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In Japan, an Honorable Homage

June 13, 2005

Twenty years ago, the prime minister of Japan, Yasuhiro Nakasone, changed long-standing government policy and visited a shrine to the nation's war dead in his official capacity. It sent the Chinese into paroxysms of fury. Nakasone said most Japanese supported his action, yet he never repeated the visit.

This year, Nakasone urged the current prime minister, Junichiro Koizumi, to avoid a visit to the shrine, Yasukuni, a name ironically meaning "peaceful country." The reason: The Chinese still get upset, as they proved in April when Koizumi's proposed visit was one ostensible reason for violent protests.

Nakasone is right -- the government should end the official visits to Yasukuni. But Koizumi should go further and have the government build a memorial to Japan's 2.5 million servicemen killed in the war. The monument should not involve Shintoism, the nation's official religion until the U.S. imposed a new constitution in 1945 that separated church and state, nor Japanese convicted as World War II war criminals -- two things that make Yasukuni so objectionable. Five years ago, the government proposed such a monument, but it went nowhere in the face of right-wing opposition.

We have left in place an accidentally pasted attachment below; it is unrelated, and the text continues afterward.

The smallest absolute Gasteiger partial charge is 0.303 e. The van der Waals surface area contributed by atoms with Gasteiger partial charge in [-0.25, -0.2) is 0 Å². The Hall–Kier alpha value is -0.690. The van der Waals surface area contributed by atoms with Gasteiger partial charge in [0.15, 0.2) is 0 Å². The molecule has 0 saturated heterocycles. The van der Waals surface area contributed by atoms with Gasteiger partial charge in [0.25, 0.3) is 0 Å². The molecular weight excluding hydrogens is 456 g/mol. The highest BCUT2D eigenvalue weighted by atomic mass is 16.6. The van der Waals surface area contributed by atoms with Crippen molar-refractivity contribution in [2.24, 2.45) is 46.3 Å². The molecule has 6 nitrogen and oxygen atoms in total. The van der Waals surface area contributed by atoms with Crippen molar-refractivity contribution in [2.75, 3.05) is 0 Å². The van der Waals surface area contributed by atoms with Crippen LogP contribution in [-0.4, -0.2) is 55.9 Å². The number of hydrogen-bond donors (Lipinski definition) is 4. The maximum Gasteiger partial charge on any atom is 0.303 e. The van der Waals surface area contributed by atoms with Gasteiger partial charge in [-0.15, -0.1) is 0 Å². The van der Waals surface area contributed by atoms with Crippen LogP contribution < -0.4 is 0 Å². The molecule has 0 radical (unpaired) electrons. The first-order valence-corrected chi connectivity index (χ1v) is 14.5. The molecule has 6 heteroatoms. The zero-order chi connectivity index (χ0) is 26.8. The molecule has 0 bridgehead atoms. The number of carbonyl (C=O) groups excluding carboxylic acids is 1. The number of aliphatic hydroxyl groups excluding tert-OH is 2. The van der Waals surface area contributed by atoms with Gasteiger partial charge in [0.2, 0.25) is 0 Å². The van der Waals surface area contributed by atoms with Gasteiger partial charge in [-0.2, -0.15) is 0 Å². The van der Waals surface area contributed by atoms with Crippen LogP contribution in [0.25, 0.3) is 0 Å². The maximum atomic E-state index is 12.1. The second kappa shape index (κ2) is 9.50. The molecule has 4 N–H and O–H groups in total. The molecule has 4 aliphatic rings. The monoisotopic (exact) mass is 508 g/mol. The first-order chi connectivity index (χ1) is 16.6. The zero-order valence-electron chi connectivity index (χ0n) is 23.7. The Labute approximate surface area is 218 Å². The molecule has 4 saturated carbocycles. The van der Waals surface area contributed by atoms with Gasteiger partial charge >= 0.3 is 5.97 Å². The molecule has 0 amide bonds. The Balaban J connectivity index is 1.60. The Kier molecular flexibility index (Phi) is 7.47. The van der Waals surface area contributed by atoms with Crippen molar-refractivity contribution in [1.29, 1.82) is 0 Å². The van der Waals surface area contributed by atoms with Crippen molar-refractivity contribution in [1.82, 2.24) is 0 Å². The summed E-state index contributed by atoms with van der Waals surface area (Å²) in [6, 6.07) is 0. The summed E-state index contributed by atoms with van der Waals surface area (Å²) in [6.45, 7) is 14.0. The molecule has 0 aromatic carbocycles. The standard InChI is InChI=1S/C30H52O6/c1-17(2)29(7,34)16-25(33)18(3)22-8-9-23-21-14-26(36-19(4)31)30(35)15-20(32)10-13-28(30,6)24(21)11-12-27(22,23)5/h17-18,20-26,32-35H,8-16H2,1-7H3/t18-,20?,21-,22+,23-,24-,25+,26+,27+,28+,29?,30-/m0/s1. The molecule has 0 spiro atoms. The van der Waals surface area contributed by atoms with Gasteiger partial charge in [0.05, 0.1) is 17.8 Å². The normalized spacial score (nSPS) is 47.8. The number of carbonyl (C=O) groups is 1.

The Shinto organization that operates Yasukuni contended last week that it's impossible to separate the 14 convicted war criminals from the other honorees. That's all the more reason for building a separate memorial.

Japanese who believe that the convictions amounted to "victors' justice" and that Gen. Hideki Tojo, the wartime prime minister, and others were forced into battle to protect the nation can continue the pilgrimages to the shrine. Let others honor just those killed in the 1931-1945 war against first China, then the U.S. and much of Asia.

Removing Yasukuni as a flashpoint will not make Japan a good guy across Asia. There are too many bad memories for that, especially in China.

Beijing delights in stirring up anti-Japanese sentiment on occasion; complaining that Japanese textbooks whitewash Tokyo's World War II activities diverts attention from the Chinese government's own shortcomings. Beijing also emphasizes its own version of history, billing Chinese resistance to Japan as responsible for Tokyo's defeat, rather than the U.S. battles in the Pacific and the atomic bombs.

Koizumi has refused to give up more Yasukuni visits, perhaps for fear of being seen as caving in to China. The separate, nonreligious memorial is a good solution.

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